Frozen: A Winter’s Fairytale


Even though it made its debut over two months ago, Frozen, the newest Disney Animated Studios masterpiece, is still making an impact on daily lives. Try whispering “Do you wanna build a snowman” in a quiet classroom, and you can feel the energy spike, and, of course, hear the song reverberated back to you.

The story is a little un-Disney, but also Disney-filled at the same time. Frozen did away with the normal princess finds a prince, they fall in love, and get married the next day. The storyline is a refreshing tale of love, adventure, and sacrifice; typical traits we look for in a potential Disney classic. However, the love that is shown is not romantic, and the sacrifice is not made by a prince charming as it usually is.

Disney always has comic relief; silly, sweet-hearted, summer-loving snowman, Olaf, plays the role perfectly. But as we all know from Disney’s numerous heartbreaking scenes, (*cough* *cough* The Lion King) the talented animation artists don’t only tickle you and make your heart warm, but also evoke feelings saddness and sorrow. Frozen was no exception.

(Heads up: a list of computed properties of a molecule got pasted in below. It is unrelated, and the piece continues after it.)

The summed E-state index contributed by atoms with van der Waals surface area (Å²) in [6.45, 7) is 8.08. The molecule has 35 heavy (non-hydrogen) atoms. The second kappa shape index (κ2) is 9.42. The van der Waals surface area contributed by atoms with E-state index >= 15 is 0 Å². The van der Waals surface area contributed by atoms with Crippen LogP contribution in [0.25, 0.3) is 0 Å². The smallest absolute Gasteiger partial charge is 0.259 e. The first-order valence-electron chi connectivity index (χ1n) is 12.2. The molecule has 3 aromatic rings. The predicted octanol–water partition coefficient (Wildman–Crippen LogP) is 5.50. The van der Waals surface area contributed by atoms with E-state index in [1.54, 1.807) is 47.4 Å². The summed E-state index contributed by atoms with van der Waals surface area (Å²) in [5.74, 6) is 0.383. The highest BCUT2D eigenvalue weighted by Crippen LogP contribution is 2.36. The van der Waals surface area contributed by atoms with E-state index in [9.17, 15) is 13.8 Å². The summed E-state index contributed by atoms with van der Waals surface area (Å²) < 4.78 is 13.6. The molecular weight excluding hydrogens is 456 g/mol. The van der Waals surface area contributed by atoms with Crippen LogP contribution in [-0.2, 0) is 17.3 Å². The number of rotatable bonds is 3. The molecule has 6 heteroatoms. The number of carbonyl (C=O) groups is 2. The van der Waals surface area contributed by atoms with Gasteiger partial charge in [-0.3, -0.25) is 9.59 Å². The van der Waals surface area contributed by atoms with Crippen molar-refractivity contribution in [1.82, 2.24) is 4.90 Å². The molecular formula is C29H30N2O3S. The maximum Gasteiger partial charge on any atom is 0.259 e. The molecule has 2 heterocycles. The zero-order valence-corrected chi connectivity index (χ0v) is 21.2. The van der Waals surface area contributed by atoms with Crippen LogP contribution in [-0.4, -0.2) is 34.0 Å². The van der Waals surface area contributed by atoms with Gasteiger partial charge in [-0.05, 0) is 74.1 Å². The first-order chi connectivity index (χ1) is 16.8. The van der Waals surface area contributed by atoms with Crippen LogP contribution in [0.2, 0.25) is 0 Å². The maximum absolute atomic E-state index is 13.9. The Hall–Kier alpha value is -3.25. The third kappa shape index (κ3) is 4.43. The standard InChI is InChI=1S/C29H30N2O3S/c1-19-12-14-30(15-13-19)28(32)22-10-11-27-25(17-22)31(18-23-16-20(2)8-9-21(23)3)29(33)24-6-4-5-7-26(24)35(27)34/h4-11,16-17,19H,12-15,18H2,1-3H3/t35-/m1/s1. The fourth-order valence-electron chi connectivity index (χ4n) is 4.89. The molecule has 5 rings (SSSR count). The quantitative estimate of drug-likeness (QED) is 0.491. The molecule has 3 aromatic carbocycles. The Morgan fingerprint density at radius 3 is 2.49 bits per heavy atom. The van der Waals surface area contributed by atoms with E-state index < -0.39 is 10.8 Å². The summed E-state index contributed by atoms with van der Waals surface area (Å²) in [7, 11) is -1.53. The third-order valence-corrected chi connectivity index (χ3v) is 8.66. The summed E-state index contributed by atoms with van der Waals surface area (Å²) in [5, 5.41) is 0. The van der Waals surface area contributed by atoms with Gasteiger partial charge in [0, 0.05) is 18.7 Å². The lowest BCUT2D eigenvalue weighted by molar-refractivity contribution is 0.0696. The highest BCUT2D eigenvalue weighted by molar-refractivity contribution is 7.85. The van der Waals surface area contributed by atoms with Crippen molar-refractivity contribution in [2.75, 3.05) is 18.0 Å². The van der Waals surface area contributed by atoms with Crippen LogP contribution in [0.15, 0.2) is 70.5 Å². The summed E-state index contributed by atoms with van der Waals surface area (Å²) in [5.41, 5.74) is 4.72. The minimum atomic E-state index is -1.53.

The combination of the loss of Anna and Elsa’s parents and the lack of relationship between the two sisters cannot help but make you feel empathy for Anna’s situation. Anna is starving for attention and true love and dives headfirst into a relationship with man she barely knows. Very Disney-like. When Anna asks for Elsa’s blessing in Hans’ and Anna’s impeding marriage, Elsa says “No”.

That, in and of itself, was the pivotal moment in the movie theatre where you knew this movie was going to be different. Frozen was excellent. The movie just spiraled from there. Normally, you are able to walk into a Disney movie knowing exactly what is going to happen even before the opening credits, but the twists and turns of the movie keep you guessing until the very end.

It does not matter if you are five, fifteen or fifty, Frozen will be a movie that you love. It is timless, taking no specific age group, which, in my opinion, reveals the real success of a movie. You will not regret forking over ten or fifteen dollars to see this classic in the making.